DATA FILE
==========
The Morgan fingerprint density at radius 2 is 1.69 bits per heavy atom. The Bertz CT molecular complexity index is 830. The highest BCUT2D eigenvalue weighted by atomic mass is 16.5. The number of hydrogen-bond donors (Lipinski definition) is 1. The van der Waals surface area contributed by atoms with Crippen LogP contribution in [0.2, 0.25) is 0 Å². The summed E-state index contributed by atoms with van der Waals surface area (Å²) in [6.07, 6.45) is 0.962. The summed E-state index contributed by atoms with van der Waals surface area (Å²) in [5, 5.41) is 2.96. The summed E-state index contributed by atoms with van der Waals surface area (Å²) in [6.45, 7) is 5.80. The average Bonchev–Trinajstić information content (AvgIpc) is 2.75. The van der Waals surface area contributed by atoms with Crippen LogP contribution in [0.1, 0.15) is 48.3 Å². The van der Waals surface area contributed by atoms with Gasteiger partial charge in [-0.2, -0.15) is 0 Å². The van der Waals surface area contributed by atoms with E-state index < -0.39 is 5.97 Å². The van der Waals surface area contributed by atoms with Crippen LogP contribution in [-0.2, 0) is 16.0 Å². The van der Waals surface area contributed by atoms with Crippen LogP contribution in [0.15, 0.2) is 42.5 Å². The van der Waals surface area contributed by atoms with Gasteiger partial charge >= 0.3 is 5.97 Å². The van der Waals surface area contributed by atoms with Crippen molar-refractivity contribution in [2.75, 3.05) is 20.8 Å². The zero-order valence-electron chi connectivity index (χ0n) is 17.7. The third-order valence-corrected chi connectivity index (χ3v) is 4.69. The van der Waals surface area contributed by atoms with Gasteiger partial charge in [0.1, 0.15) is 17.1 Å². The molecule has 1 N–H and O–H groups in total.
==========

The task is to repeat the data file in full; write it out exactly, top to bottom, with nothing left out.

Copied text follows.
The Morgan fingerprint density at radius 2 is 1.69 bits per heavy atom. The Bertz CT molecular complexity index is 830. The highest BCUT2D eigenvalue weighted by atomic mass is 16.5. The number of hydrogen-bond donors (Lipinski definition) is 1. The van der Waals surface area contributed by atoms with Crippen LogP contribution in [0.2, 0.25) is 0 Å². The summed E-state index contributed by atoms with van der Waals surface area (Å²) in [6.07, 6.45) is 0.962. The summed E-state index contributed by atoms with van der Waals surface area (Å²) in [5, 5.41) is 2.96. The summed E-state index contributed by atoms with van der Waals surface area (Å²) in [6.45, 7) is 5.80. The average Bonchev–Trinajstić information content (AvgIpc) is 2.75. The van der Waals surface area contributed by atoms with Crippen LogP contribution in [0.1, 0.15) is 48.3 Å². The van der Waals surface area contributed by atoms with Gasteiger partial charge in [-0.2, -0.15) is 0 Å². The van der Waals surface area contributed by atoms with E-state index < -0.39 is 5.97 Å². The van der Waals surface area contributed by atoms with Crippen LogP contribution in [-0.2, 0) is 16.0 Å². The van der Waals surface area contributed by atoms with Crippen LogP contribution in [0.15, 0.2) is 42.5 Å². The van der Waals surface area contributed by atoms with Gasteiger partial charge >= 0.3 is 5.97 Å². The van der Waals surface area contributed by atoms with Crippen molar-refractivity contribution in [2.75, 3.05) is 20.8 Å². The zero-order valence-electron chi connectivity index (χ0n) is 17.7. The third-order valence-corrected chi connectivity index (χ3v) is 4.69. The van der Waals surface area contributed by atoms with Gasteiger partial charge in [0.1, 0.15) is 17.1 Å². The molecule has 1 N–H and O–H groups in total.